Most plaintiffs were:
- professional, semi-professionals and technical occupations 12,0%;
- managers and administrators 9,3%; and
- 9,2% in clerical and sales occupations.
Some differences were observed regarding the type of occupation of men and women. The men who initiated the divorce were largely managers and administrators 14,5% while the women were mainly in professional, semi-professionals and technical occupations 14,3%.
Number of times married
Results presented that divorce cases for both men and women were mainly from individuals who had married once. About 80,0% of divorces for men and women were from first-time marriages compared to 12,4% of men and 10,9% of women from second-time marriages. Around 2,0% of men and women were getting divorced for at least the third time.
Age at the time of divorce
The median ages at divorce were 43 years for men and 40 years for women, indicating that generally, men were older than women, with a difference of about three years. The pattern of median ages in 2014 by population group shows that black African and white men had the highest median age of 44 years while women from the other population group had the lowest median age 33 years. The difference in the median ages at the time of divorce for men and women was higher among the other population group (ten years) than among black African, coloured, Indian/Asian and white population groups. Although there were differences in the ages at which most men and women from the various population groups divorced, the age patterns were quite similar. The data revealed that there were fewer divorces among the younger less than 25 years old and the older (65 years and older) divorcees. For men, the peak age group at divorce was 40 to 44 for all population groups. In the case of women, the peak age group for coloured and white population groups was 40 to 44 and the black African and Indian/Asian was 35 to 39.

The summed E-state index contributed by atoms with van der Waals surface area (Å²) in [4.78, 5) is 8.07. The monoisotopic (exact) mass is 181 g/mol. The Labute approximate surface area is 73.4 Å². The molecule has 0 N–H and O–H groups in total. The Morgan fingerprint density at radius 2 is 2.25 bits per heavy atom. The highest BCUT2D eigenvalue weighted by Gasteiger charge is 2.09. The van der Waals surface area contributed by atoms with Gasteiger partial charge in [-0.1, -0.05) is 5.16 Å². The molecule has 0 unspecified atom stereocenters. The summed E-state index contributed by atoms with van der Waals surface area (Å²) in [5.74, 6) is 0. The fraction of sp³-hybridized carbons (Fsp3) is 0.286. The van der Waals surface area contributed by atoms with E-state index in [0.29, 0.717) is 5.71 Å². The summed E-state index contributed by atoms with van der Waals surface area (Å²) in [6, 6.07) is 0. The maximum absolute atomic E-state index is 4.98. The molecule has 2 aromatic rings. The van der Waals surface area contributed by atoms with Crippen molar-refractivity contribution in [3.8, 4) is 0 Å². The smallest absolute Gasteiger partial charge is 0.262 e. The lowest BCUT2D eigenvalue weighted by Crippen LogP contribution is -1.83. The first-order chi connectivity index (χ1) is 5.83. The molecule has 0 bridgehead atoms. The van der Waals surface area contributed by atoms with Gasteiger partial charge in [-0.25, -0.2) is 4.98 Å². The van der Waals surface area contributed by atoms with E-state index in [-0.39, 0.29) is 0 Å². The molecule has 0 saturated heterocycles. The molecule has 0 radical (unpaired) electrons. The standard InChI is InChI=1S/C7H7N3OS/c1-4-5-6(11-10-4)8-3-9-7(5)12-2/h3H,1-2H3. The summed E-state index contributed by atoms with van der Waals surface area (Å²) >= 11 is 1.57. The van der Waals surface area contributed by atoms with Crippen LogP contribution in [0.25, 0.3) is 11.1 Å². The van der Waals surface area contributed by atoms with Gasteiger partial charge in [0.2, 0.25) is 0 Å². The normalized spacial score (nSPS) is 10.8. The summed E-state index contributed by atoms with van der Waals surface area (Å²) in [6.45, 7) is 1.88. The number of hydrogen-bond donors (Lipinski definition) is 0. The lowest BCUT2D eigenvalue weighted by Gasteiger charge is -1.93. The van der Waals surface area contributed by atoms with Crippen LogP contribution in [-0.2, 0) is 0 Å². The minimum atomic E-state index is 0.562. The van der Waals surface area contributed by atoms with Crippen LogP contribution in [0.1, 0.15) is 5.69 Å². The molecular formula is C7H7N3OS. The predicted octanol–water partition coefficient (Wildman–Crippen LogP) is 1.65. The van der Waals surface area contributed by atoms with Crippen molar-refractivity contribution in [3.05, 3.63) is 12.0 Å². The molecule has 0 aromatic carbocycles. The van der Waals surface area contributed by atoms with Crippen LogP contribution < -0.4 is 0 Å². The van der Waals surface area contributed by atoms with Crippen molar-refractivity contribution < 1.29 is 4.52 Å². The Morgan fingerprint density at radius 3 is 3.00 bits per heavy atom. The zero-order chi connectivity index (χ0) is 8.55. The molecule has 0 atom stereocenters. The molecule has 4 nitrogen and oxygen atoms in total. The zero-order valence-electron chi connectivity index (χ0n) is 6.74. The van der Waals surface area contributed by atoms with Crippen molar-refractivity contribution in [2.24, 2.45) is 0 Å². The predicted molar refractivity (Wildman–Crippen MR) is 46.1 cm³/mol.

Duration of marriage of divorcing couples
Statistics from the annual divorce data do not give a comprehensive picture of the number of marriages ending in divorce. The largest number 27,3% of the divorces were for marriages that lasted between five and nine years. This group is followed by marriages that lasted between ten and fourteen years 18,7% and marriages that lasted for less than five years 18,4%. Thus 45,7% of the 24 689 divorces in 2014 were marriages that lasted for less than 10 years. According to results irrespective of the population group, the highest proportion of divorces occurred to couples who had been married for five to nine years. Thus 32,6% of divorces from the black African; 25,6% from both coloured and white; 24,4% from the Indian/Asian population groups were marriages that lasted between five and nine years. For the white population an equally high proportion 23,7% of divorces occurred in the first five years. Furthermore, for all population groups, after nine years of marriage, the proportion of divorces declined as the duration of marriage increased.
Divorces involving couples with minor children
In 2014, 13 676 55,4% of the 24 689 divorces had children younger than 18 years. The coloured and the white population groups had the highest 64,9 and the lowest 46,2% percentages respectively. The distribution of the number of children affected by divorce shows that 39,1% were from the black African population group; 24,9% from the coloured population group; 23,3% from the white population group and 5,6% from the Indian/Asian population group.